QualityCode.com Essay: What Is Code Quality?
Quality is actually quite difficult to define. We can talk about “external” quality, which really comes down to customer satisfaction, or we can focus on “internal” quality, which only affects the customer indirectly. Both are important, and fortunately they do not need to conflict with each other.
External quality is really about communicating with your customer(s), getting frequent honest feedback, and responding to their requests. If they change their minds (and they will), work with them instead of against them. Choose a process that is focused on their requirements, not on the tools and technologies that will be used.
Most of the material on this site is directed at improving the internal quality of software projects. Too many projects end up with code that is so complex and unclear that it is virtually impossible to maintain. Even a small change can break an unrelated feature. Adding a small feature can take forever. Most projects seem to hit this point after one to three years.
One of the best ways to avoid this “code rot” is to refactor the code. That doesn’t mean rewrite it. It means to improve the existing design without changing the functionality. Don’t wait until the code is a big mess, and then take weeks to completely refactor it. Instead, do a little refactoring each day.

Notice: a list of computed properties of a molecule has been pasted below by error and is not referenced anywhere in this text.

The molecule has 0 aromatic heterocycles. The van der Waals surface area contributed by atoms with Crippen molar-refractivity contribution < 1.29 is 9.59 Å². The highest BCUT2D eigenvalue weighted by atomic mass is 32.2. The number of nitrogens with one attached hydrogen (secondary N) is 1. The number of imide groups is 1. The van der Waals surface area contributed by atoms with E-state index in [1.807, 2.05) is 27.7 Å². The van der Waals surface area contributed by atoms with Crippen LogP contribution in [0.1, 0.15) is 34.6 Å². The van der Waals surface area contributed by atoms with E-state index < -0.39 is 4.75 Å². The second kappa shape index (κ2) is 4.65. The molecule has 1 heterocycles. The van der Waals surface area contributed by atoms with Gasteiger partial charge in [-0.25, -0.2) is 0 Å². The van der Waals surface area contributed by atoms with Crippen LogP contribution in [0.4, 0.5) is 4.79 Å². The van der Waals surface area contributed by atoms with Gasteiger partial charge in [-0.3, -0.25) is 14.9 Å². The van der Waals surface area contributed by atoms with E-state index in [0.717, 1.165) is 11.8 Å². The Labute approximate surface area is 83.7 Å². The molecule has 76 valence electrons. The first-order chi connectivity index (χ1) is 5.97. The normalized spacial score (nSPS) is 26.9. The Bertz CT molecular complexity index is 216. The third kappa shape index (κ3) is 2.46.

Choose excellent names for your classes, methods, and variables. And don’t be afraid to rename them if you think of a better name later. Keep your method signatures clean (for example, avoid passing extra parameters), and be sure each method is a member of the right class. Keep your methods reasonably short, and your classes small. Extract complex formulas so you can give them meaningful names. Avoid global variables, and use singletons only when absolutely necessary. Above all else, avoid any code duplication.
Another trick to avoiding unmaintainable code is to keep the design as simple as possible. Don’t add hooks for future features that may never be needed. Don’t handle every general case if you only really need to handle one specific set of parameters. There are times where you have to over-generalize, such as if you’re about to publish your API to the world. But in many cases you can do the absolute minimum, and it will work just fine. In most cases, “you aren’t going to need it” (YAGNI).
One last tool that helps keep your code modular (and modular code tends to be highly maintainable and extensible) is to create your code using Test-Driven Development (TDD). Before you write any code, write a simple test that shows how that code would be used. It might be as simple as writing a single “assert” statement. Then, after you’ve seen the test fail, write just enough code to get it to pass. Repeat the process until your code does everything it needs to.
At that point, you’ll have code that you know works (because all the tests pass), is modular (testability generally forces modularity), and has a suite of tests that approaches 100% coverage. From then on, keep your tests updated and always write a failing test before adding functionality. Each time you make a change, you can quickly run the test suite, and be confident that you didn’t break anything.
This allows you to refactor aggressively, which allows you to keep the code clean (or actually improve the design over time), and avoid code rot. You will be able to continue to quickly, inexpensively and safely improve that code indefinitely.
Basically, I have just described an agile approach to software development, along the lines of Extreme Programming (XP). I encourage you to learn more about XP, and other agile methodologies.